ASTM aviation task force to establish new fuel labelling scheme
When putting fuel in your car’s engine, clearly there are implications for selecting an incorrect product. For aviation, the consequences of such a mistake are far more severe. The wrong fuel in an aircraft could cause a loss of engine power, severe engine damage or failure — all of which could be catastrophic at 10,000 feet. A new fuel labelling scheme for the aviation industry is currently in development, by an ASTM Aviation Gasoline Dyes and Markings Task Force, to try to eradicate such occurrences.
Even though stringent controls are already in place to reduce aircraft fuel contamination or misfuelling, it happens. The current process is not foolproof, and humans are not infallible. Aircraft refuelling is completed by a diversity of individuals with variable skills, experience and cultural backgrounds. Further, refuelling may be performed in difficult situations — battling inclement weather or time pressure.
Dyes and markings are widely used for facilitating fuel identification for both security and fiscal purposes. Their application imparts distinctive colours, or traces on petroleum products and allows users and enforcement officers to distinguish easily between grades, ensure adherence to relevant specifications and, in many cases, to aid in the prevention of fuel theft.
Aviation fuels are commonly known by their name and colour, for example Avgas Grade 100L (blue). The visual representation of these fuels also includes a placard system on storage tanks, to designate fuel types and grades, and near refuelling ports. Historically, the range of aviation fuels available has been somewhat limited, with aviation gasoline (Avgas) and aviation turbine fuel (Jet fuel) the principal products. Extensive literature has accompanied the use of these fuels to ensure compliance, such as EI 1597 Procedures for overwing fuelling to ensure delivery of the correct fuel grade to an aircraft, and SAE Aerospace Standard (AS) 1852 that defines bespoke fuel nozzle dimensions for different fuels.
This relative simplicity is, however, set to change. Speaking at the ASTM D02 Committee meeting in Atlanta, Georgia, U.S.A., in December 2018, Air BP’s Aviation Fuels Research and Development Manager Alisdair Clark detailed some of the movements occurring in the aviation fuels market and their implications for fuel labelling. Clark is chairman of the task force, with support from Thomas Albuzat of Swift Fuels, a U.S.-based unleaded Avgas supplier. The prospect of new unleaded Avgas grades and a likely leaded–unleaded transition market is set to increase the complexity in aviation fuel delivery.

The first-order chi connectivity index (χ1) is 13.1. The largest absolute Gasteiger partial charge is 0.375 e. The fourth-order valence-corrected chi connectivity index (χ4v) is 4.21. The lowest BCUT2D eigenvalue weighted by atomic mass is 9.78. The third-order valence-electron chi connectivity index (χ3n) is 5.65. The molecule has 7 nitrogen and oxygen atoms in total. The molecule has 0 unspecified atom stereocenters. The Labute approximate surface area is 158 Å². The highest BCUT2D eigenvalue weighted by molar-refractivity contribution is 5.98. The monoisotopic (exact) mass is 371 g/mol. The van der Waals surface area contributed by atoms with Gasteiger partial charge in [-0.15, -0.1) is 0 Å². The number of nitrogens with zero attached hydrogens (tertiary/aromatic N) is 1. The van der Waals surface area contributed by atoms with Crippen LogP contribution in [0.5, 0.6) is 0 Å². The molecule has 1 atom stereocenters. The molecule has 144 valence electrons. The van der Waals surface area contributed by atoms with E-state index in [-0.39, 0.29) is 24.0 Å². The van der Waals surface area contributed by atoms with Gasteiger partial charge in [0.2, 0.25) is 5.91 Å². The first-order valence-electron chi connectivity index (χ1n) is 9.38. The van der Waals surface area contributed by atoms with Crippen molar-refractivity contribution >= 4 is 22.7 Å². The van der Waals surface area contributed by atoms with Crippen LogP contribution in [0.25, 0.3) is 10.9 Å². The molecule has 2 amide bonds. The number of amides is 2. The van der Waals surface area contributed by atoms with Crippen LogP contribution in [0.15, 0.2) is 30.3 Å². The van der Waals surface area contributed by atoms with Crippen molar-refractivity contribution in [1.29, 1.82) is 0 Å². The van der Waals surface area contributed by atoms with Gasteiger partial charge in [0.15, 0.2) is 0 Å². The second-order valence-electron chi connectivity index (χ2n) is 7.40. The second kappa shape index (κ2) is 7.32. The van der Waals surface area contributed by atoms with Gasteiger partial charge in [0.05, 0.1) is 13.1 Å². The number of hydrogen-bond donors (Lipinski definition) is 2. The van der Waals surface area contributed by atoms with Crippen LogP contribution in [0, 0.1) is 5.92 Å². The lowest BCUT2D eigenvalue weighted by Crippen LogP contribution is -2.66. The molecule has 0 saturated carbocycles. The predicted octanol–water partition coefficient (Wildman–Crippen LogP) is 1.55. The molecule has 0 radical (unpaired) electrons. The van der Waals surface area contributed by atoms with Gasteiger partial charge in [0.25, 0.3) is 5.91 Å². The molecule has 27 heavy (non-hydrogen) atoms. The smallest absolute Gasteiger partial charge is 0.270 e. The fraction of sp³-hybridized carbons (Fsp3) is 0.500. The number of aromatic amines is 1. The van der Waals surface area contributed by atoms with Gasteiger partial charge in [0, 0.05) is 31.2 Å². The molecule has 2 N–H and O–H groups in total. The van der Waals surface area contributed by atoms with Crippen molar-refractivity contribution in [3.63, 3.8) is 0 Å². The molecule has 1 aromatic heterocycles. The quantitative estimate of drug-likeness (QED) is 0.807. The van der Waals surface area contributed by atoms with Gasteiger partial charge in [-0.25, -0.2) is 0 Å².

With greater choice, comes greater risk. Alongside the complication of additional Avgas grades, Clark outlined a variety of current hazards that intensify the likelihood of misfuelling — including when an aircraft is leased, refuelling is completed by another party, an alternative aircraft engine is retrofitted in a common aircraft, or when a pilot is at an unfamiliar airfield.
Clark highlighted the need for an updated labelling scheme that ensures the appropriate fuel is supplied to the correct aircraft, is simple to learn and use by a broad range of the population — irrespective of language or cultural barriers, where visual impairments such as colour blindness are accounted for, is suitable for use in fluctuating weather conditions, and allows for the future expansion in the type of fuels. A proposed new ASTM fuel labelling scheme will apply to aircraft fuel tanks, storage facilities, distribution facilities and refuelling nozzles.
Development of the new fuel labelling scheme by the ASTM task force will occur in two phases. The first is a rationalisation process whereby the group will eliminate outmoded symbols and reclaim Avgas colours for possible future industry use.
This process is already well underway, says Clark. The task force has retrieved several colours from redundant grades including ASTM D910 Grade 80 (Red), ASTM D6227 Grade UL82 (Purple) and ASTM D6227 Grade UL87 (Yellow). A ballot for the removal of leaded Grade 91/98, dyed Brown from ASTM D910, is planned in the first quarter of 2019.
Decals and markings play a vital role in accurate fuel selection. The goal of Phase two is the development of “new decal/placard designs for global use to help prevent misfuelling in combination with the allocation of grade dyes/colours.” Designs could include words, shapes and colours.
However, the creation and roll-out of a placard system that is accepted throughout the globe, which achieves maximum fuel security, and future proofs aviation fuel expansion is not easy. The task force says the new design will follow a “scientific approach to assess human understanding,” based on decal recognition and will likely use a computerised formal assessment tool to aid selection. Research participants shall include airfield staff, owner-operators and regulating agencies who will be exposed to labelling prototypes under a wide array of environmental conditions.
To achieve the best possible outcome for the aviation industry, the task force will conduct research into prior labelling, advertising and human factors; undergo liaison with and promote awareness to industry stakeholders (pilot associations, airfields, regulators, etc.) and standards organisations on prototype design and suitability of labelling; as well as considering aircraft/airfield restrictions, cultural aspects and much more. A broad industry engagement is critical to the success of the project, says Clark, with the Aviation Coordinating Research Council already aware and supportive.
Baere Aerospace, Purdue University and BP prepared a proposal in the third quarter of 2018 seeking Federal Aviation Administration (FAA) Research Grant funding for the project. Further developments are expected in 2019.